SANTA CLARA -- One aspect of Candlestick Park that wont be missed: The long, difficult trek assistant coaches must make at halftime.
Coaches who watch the game from the booth atop the press box must take an elevator to get to the locker room in order to talk to players and the other assistants. In newer stadiums, there is a bank of modern elevators that deposit those coaches under the stadium only a few yards from the locker rooms.
In Candlestick, theres one, rickety, tortoise-slow elevator that is prone to breakdowns. Not only that, it only goes down two levels. Coaches then must walk through the field-level stands to get to the playing field and then walk or more commonly, run across the field, through a tunnel and into the locker rooms.
Defensive coordinator Vic Fangio on Friday estimated he has six or seven minutes to spend in the locker room before he has to turn around and make the reverse journey. Fangio said hes able to communicate the same things he can when the 49ers are on the road.
Still, he said, its different.
You dont feel the stress, he said of when the 49ers are on the road. You know youre going to get up and down at a normal stadium. Here, youve got to fight through the crowd, which can be a little bit chaotic at times. Its nobodys fault. Its just a lot of people going up and down those steps.
Said offensive coordinator Greg Roman: You have to get on the elevator and take it down to the main concourse, fight your way through the people getting beer and pretzels and hot dogs, go down the stairs of the first level, get on the field, sprint to the dugout, sprint to the locker room. Youve got about five minutes there, and then its a full sprint back. What does that tell me each week? Man, Ive got to get more exercise.
Added Roman: Its interesting. Its definitely part of the lore of Candlestick Park.
Good win for Goodwin Center Jonathan Goodwin, the calm, wise, veteran presence of the 49ers offensive line, is the teams recipient of the Ed Block Courage Award, which is given to one player on each team who exemplifies sportsmanship and courage.
Goodwin, 35, has started every game for the 49ers since arriving as a free agent in 2011. However, he accepted a pay cut to remain with the team this year and is a free agent at the end of the season. The 49ers have been grooming Daniel Kilgore to take over the position.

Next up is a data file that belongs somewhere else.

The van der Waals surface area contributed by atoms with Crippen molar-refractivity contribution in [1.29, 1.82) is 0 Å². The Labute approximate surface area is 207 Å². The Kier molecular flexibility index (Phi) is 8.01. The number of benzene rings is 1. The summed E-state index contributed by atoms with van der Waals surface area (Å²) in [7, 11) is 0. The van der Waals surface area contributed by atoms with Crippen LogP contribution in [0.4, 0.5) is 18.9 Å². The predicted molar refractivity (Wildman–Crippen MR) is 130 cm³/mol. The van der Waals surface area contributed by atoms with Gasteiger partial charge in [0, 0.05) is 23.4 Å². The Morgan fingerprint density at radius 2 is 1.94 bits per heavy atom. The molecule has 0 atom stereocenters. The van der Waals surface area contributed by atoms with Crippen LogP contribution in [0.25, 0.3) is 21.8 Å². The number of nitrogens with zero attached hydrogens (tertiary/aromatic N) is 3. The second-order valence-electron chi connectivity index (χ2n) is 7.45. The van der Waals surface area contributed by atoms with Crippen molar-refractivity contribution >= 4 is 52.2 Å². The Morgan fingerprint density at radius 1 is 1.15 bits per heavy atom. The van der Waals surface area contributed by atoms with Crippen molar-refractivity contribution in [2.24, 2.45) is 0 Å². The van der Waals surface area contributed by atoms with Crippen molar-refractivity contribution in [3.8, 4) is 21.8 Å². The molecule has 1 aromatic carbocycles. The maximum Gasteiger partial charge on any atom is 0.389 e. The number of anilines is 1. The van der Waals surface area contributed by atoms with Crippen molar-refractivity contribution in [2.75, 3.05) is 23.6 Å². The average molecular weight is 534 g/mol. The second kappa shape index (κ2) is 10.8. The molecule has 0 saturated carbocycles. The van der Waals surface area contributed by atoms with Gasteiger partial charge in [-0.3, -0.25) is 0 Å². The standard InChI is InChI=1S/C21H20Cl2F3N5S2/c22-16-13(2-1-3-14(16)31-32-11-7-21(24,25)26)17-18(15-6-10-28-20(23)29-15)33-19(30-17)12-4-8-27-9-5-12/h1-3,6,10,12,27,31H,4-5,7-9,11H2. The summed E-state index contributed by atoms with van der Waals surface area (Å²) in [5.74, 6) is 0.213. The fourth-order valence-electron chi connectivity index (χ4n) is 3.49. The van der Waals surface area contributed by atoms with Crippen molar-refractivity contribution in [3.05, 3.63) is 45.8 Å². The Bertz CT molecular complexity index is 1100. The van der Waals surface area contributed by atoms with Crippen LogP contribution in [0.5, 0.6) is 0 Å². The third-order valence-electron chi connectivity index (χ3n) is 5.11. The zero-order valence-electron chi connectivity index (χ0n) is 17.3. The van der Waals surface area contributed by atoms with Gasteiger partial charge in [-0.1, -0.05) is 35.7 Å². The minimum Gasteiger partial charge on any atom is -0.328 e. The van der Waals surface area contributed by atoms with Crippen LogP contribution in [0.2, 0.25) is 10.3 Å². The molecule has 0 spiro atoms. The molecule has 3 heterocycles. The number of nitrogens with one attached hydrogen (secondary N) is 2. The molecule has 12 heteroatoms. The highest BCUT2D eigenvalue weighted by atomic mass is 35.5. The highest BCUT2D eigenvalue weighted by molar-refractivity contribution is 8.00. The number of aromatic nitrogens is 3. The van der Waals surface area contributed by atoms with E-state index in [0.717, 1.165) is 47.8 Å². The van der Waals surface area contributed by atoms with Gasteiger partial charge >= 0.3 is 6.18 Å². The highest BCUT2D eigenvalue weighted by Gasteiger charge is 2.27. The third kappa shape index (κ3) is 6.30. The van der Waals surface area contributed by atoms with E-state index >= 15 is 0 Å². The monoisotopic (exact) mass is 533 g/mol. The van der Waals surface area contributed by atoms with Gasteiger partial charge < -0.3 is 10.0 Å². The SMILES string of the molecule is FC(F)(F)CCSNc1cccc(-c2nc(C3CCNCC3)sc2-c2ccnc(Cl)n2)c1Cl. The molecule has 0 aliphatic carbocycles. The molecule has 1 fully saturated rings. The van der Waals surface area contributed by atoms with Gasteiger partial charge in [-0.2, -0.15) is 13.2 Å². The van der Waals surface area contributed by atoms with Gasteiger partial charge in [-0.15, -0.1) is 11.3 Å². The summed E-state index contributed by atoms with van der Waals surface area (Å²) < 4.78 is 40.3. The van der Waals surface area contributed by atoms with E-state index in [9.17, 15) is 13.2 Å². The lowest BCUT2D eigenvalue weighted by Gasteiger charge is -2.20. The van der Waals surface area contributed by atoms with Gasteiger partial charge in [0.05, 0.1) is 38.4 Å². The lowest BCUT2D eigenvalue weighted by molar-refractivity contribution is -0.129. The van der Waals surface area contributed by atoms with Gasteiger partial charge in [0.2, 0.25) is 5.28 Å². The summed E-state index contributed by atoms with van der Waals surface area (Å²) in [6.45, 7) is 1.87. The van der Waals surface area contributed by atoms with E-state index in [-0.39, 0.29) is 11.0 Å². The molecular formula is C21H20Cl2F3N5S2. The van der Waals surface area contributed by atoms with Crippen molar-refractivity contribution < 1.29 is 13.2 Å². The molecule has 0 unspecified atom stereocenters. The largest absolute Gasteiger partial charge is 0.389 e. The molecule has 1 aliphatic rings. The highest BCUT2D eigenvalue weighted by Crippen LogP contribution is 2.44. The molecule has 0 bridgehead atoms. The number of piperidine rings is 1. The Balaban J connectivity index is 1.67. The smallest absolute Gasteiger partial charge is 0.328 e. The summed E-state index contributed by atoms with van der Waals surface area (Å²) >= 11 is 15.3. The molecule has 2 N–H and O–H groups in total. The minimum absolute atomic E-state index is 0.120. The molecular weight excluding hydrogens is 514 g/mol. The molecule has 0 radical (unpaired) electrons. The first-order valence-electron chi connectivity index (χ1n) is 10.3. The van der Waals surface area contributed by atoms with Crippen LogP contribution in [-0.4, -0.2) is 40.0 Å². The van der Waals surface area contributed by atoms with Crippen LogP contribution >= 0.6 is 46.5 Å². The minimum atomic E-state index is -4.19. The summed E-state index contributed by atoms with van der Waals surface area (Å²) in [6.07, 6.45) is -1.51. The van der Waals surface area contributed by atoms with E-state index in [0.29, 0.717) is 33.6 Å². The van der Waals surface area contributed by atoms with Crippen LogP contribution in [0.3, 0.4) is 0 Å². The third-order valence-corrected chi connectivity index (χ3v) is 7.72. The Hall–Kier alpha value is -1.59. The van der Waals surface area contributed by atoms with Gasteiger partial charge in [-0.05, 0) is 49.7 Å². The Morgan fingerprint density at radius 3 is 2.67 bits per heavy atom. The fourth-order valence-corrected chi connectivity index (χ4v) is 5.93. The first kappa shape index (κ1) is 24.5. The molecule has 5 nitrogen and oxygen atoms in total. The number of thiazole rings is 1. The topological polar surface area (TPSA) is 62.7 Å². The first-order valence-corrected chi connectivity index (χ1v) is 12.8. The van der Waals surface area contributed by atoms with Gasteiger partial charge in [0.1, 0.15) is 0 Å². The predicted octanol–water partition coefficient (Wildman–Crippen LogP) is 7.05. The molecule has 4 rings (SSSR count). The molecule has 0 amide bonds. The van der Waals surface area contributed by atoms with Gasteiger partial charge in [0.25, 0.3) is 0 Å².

Goodwin said hell consider playing beyond this year but will make that decision after the season.
I feel like my play hasnt fallen off, he said. Being that I will be a free agent, I need a contract to be able to still play. So well see what happens in the offseason.
Previous winners of the award include wide receiver-returner Kyle Williams (2012), quarterback Alex Smith (2011) and defensive tackle Justin Smith (2010). Goodwin will be honored, alongside the leagues other Ed Block Courage Award recipients, March 18 in Baltimore.
Et cetera Mario Manningham, Justin Smith and Goodwin returned to practice Friday after sitting out Thursdays session. That meant every 49ers player on the active roster practiced in some capacity.
Manningham, however, was limited with a knee injury. So was guard Mike Iupati, who hasnt played or gone through a full practice since suffering a medial collateral ligament sprain Nov. 17.
• Neither Michael Crabtree nor Donte Whitner was fined for personal fouls in last Sundays win over Tampa Bay. Following an incompletion in the fourth quarter, a frustrated Crabtree hurled the ball back toward the line of scrimmage, drawing a 15-yard penalty.
Read Matthew Barrows blogs at www.sacbee.com/sf49ers and listen for his reports Tuesdays on ESPN Radio 1320.